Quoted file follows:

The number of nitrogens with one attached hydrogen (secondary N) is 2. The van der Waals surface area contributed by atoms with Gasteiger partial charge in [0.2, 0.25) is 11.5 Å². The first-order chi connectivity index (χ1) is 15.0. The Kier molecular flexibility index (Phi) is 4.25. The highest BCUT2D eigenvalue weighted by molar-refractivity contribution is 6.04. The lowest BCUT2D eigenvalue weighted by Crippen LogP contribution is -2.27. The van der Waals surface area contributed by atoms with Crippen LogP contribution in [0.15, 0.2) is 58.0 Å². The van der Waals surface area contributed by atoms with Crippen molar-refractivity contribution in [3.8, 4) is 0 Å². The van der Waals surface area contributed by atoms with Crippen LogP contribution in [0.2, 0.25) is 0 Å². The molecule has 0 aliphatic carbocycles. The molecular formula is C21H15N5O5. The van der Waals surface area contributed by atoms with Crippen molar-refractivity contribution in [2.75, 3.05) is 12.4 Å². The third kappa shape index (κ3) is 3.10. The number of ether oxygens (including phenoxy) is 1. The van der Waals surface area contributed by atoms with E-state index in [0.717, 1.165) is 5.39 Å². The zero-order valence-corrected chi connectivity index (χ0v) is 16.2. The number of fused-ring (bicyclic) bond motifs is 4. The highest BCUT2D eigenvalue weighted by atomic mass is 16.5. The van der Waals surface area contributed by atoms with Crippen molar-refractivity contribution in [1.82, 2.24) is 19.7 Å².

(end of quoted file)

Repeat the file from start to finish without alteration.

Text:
The number of nitrogens with one attached hydrogen (secondary N) is 2. The van der Waals surface area contributed by atoms with Gasteiger partial charge in [0.2, 0.25) is 11.5 Å². The first-order chi connectivity index (χ1) is 15.0. The Kier molecular flexibility index (Phi) is 4.25. The highest BCUT2D eigenvalue weighted by molar-refractivity contribution is 6.04. The lowest BCUT2D eigenvalue weighted by Crippen LogP contribution is -2.27. The van der Waals surface area contributed by atoms with Crippen LogP contribution in [0.15, 0.2) is 58.0 Å². The van der Waals surface area contributed by atoms with Crippen molar-refractivity contribution in [3.8, 4) is 0 Å². The van der Waals surface area contributed by atoms with Crippen LogP contribution in [0.2, 0.25) is 0 Å². The molecule has 0 aliphatic carbocycles. The molecular formula is C21H15N5O5. The van der Waals surface area contributed by atoms with Crippen molar-refractivity contribution in [2.75, 3.05) is 12.4 Å². The third kappa shape index (κ3) is 3.10. The number of ether oxygens (including phenoxy) is 1. The van der Waals surface area contributed by atoms with E-state index in [0.717, 1.165) is 5.39 Å². The zero-order valence-corrected chi connectivity index (χ0v) is 16.2. The number of fused-ring (bicyclic) bond motifs is 4. The highest BCUT2D eigenvalue weighted by atomic mass is 16.5. The van der Waals surface area contributed by atoms with Crippen molar-refractivity contribution in [1.82, 2.24) is 19.7 Å².